Weyerhaeuser Hardwoods has introduced Lumin, a line of hardwood and softwood plywood, which it says gives contractors and other users of plywood panels a high quality environmentally responsible sourced plywood. Derived from plantation-grown eucalyptus and pine, the panels are available in a selection of grades and lay-up configurations.

Lumin is harvested from fast-growing eucalyptus and pine trees; Weyerhaeuser envisions a range of applications, including construction, toys and cabinetry. It is available in 10 grades and two species, with proprietary-grade faces developed from TECO and IHPA definitions. The wood is unique enough to warrant a separate Website: lumin.com.

At IWF 2010, Weyerhaeuser is showing is new Lumin eucalyptus and pine plywood.
At IWF 2010, Weyerhaeuser is showing is new Western Alder.

Lumin plywood is described as lightweight, flat and strong for high performance It is available in two distinct lay-up configurations — all eucalyptus and a pine/eucalyptus Combi-panel. The all-eucalyptus plywood panels are available in seven grades, including four proprietary grades. The Combi-panel pairs a stronger eucalyptus core with the traditional visual appeal of a pine face layer and is available in three standard grades.

While Lumin plywood is applicable for construction and industrial uses (including underlayment, sheathing and packaging), sanded Lumin plywood panels are suited for finishing applications such as underlayment in cabinetry, furniture and millwork, says Weyerhaeuser.

Lumin plywood is PS 1-07 and CE2+ certified for construction use in the United States and Europe, which means it would be exempt from the California Air Resources Board (CARB) emissions standards, since products with those stamps are CARB exempt.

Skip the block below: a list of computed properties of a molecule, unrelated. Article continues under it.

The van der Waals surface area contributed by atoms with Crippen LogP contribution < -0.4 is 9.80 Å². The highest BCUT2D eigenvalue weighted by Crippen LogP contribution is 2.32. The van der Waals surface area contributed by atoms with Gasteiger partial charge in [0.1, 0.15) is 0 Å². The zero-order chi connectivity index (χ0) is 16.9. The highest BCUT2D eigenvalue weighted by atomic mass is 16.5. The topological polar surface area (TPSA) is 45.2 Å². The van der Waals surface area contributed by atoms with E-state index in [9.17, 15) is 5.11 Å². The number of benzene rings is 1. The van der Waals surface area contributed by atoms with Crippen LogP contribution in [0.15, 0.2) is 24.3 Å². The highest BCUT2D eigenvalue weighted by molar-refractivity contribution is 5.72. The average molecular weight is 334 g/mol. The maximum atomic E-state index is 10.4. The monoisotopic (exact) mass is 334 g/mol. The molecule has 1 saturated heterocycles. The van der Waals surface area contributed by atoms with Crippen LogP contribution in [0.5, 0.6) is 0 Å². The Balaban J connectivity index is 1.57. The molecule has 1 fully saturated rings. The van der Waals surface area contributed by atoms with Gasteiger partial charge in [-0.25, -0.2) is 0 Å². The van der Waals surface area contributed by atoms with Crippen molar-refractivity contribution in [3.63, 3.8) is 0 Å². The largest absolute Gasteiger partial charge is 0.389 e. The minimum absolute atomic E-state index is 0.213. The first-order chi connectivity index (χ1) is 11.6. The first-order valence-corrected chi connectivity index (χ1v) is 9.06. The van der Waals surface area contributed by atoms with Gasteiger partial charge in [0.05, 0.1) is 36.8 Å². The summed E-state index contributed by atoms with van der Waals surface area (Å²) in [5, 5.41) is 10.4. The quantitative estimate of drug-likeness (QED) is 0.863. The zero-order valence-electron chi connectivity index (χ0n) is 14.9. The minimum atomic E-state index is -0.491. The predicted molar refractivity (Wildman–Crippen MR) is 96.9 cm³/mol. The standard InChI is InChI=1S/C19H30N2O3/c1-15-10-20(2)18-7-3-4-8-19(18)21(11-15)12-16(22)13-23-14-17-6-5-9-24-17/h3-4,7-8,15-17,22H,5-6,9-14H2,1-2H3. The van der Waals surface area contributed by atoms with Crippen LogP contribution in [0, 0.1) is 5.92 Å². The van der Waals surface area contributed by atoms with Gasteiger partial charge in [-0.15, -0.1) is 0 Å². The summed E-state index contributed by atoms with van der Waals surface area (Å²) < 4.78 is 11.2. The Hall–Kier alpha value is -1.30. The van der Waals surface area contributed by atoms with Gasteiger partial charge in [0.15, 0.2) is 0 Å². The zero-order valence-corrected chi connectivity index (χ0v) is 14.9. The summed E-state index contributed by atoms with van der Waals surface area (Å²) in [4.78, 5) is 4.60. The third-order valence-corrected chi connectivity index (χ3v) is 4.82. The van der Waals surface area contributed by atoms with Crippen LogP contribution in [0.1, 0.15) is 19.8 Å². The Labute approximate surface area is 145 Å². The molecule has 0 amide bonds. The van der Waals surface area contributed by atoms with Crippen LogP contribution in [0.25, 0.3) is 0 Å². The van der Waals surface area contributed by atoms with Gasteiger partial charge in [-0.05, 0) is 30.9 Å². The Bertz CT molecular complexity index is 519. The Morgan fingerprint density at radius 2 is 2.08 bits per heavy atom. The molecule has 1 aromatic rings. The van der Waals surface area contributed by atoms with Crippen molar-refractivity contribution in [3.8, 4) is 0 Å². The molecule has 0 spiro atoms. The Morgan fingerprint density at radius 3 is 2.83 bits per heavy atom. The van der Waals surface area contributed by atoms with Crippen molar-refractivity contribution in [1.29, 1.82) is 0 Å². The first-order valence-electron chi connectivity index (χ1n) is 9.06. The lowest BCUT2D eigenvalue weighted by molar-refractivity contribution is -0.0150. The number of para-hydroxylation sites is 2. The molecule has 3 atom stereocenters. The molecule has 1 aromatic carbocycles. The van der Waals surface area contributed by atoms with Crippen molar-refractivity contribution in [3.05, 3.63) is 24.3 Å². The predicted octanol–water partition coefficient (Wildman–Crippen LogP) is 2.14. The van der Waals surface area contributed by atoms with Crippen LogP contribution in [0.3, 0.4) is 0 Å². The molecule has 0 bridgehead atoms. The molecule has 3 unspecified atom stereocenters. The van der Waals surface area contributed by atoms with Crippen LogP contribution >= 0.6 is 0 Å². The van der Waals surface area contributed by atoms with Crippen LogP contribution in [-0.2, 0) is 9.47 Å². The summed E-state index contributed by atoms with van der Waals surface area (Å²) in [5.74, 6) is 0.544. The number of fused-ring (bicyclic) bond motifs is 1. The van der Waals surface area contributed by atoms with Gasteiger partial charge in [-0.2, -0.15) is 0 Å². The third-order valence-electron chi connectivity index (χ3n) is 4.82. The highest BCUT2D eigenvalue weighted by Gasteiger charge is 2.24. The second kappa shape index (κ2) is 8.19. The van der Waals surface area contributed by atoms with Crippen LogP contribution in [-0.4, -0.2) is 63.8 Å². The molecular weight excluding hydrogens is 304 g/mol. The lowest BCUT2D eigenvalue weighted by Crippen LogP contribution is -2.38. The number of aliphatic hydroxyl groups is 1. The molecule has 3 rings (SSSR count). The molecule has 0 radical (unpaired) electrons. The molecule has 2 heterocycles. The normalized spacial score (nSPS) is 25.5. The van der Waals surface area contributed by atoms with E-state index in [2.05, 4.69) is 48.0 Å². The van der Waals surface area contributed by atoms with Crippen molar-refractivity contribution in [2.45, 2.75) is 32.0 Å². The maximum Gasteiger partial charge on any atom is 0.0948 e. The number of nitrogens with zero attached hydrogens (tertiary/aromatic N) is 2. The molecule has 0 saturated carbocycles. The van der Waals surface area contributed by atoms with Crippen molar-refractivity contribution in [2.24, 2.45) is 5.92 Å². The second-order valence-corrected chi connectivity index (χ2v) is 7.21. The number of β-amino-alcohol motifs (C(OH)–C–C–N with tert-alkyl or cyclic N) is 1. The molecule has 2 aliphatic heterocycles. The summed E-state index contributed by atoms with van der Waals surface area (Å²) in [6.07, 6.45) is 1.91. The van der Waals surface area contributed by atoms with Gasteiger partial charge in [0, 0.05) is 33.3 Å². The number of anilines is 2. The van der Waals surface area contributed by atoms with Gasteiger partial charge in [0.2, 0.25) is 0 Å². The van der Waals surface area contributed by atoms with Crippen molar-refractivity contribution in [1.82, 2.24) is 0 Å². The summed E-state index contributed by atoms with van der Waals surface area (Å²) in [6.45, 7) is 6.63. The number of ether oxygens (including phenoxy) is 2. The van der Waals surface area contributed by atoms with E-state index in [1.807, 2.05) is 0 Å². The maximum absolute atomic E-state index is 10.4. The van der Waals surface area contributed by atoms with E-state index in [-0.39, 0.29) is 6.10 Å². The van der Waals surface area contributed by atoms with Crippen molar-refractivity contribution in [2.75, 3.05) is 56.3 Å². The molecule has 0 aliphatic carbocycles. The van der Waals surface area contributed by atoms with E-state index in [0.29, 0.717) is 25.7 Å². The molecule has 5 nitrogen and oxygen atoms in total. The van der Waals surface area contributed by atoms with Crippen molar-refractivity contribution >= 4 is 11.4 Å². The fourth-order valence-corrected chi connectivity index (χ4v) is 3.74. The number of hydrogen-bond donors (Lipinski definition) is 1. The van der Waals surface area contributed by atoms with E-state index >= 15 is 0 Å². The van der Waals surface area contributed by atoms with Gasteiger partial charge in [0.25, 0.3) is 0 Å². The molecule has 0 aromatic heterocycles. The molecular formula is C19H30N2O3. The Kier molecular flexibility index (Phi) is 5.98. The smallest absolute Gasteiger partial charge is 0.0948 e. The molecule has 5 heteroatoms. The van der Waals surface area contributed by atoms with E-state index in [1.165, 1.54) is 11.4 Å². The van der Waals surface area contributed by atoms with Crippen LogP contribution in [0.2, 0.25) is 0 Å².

The Weyerhaeuser mill that manufactures Lumin plywood has received Forest Stewardship Council (FSC) Chain of Custody and controlled wood certification.
Weyerhaeuser also is promoting another of the species in its lines, Northwest Hardwoods’ western alder, for cabinetry, furniture and millwork. Weyerhaeuser says its western alder has the visual appeal of cherry, maple and other more expensive, fine-grained species. Its western alder accepts a wide variety of stains, Weyerhaeuser says, and it has good machining properties. The alder comes in thicknesses from 4/4 to 12/4, lengths up to 12 feet and is certified to the Sustainable Forestry Initiative (SFI) standard.

Weyerhaeuser is in Booths #1751 and #5052 at IWF Atlanta, August 25-28.

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